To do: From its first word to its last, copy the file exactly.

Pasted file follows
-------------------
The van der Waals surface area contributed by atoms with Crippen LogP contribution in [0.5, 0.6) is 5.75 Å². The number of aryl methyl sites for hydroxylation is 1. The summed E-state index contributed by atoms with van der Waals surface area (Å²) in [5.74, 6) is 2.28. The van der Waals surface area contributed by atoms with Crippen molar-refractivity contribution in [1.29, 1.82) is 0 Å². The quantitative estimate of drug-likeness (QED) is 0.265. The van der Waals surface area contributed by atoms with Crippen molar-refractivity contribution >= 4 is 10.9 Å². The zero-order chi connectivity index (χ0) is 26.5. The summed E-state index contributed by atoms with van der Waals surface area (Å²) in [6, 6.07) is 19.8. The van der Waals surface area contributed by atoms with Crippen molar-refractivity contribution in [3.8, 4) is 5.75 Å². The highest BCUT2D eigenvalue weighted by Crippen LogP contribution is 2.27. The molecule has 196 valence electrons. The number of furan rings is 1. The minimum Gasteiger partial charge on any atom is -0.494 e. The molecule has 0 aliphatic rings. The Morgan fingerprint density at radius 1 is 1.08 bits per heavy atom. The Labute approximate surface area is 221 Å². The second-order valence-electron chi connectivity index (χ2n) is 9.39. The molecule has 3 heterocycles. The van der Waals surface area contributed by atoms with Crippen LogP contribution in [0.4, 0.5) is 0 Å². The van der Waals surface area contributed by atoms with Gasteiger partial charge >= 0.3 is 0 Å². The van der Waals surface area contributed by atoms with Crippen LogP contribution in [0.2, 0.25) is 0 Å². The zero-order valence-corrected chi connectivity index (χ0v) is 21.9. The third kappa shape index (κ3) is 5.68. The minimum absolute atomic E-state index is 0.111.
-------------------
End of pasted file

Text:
The van der Waals surface area contributed by atoms with Crippen LogP contribution in [0.5, 0.6) is 5.75 Å². The number of aryl methyl sites for hydroxylation is 1. The summed E-state index contributed by atoms with van der Waals surface area (Å²) in [5.74, 6) is 2.28. The van der Waals surface area contributed by atoms with Crippen molar-refractivity contribution in [1.29, 1.82) is 0 Å². The quantitative estimate of drug-likeness (QED) is 0.265. The van der Waals surface area contributed by atoms with Crippen molar-refractivity contribution >= 4 is 10.9 Å². The zero-order chi connectivity index (χ0) is 26.5. The summed E-state index contributed by atoms with van der Waals surface area (Å²) in [6, 6.07) is 19.8. The van der Waals surface area contributed by atoms with Crippen molar-refractivity contribution in [3.8, 4) is 5.75 Å². The highest BCUT2D eigenvalue weighted by Crippen LogP contribution is 2.27. The molecule has 196 valence electrons. The number of furan rings is 1. The minimum Gasteiger partial charge on any atom is -0.494 e. The molecule has 0 aliphatic rings. The Morgan fingerprint density at radius 1 is 1.08 bits per heavy atom. The Labute approximate surface area is 221 Å². The second-order valence-electron chi connectivity index (χ2n) is 9.39. The molecule has 3 heterocycles. The van der Waals surface area contributed by atoms with Crippen LogP contribution in [0.4, 0.5) is 0 Å². The van der Waals surface area contributed by atoms with Gasteiger partial charge >= 0.3 is 0 Å². The van der Waals surface area contributed by atoms with Crippen LogP contribution in [0.2, 0.25) is 0 Å². The zero-order valence-corrected chi connectivity index (χ0v) is 21.9. The third kappa shape index (κ3) is 5.68. The minimum absolute atomic E-state index is 0.111.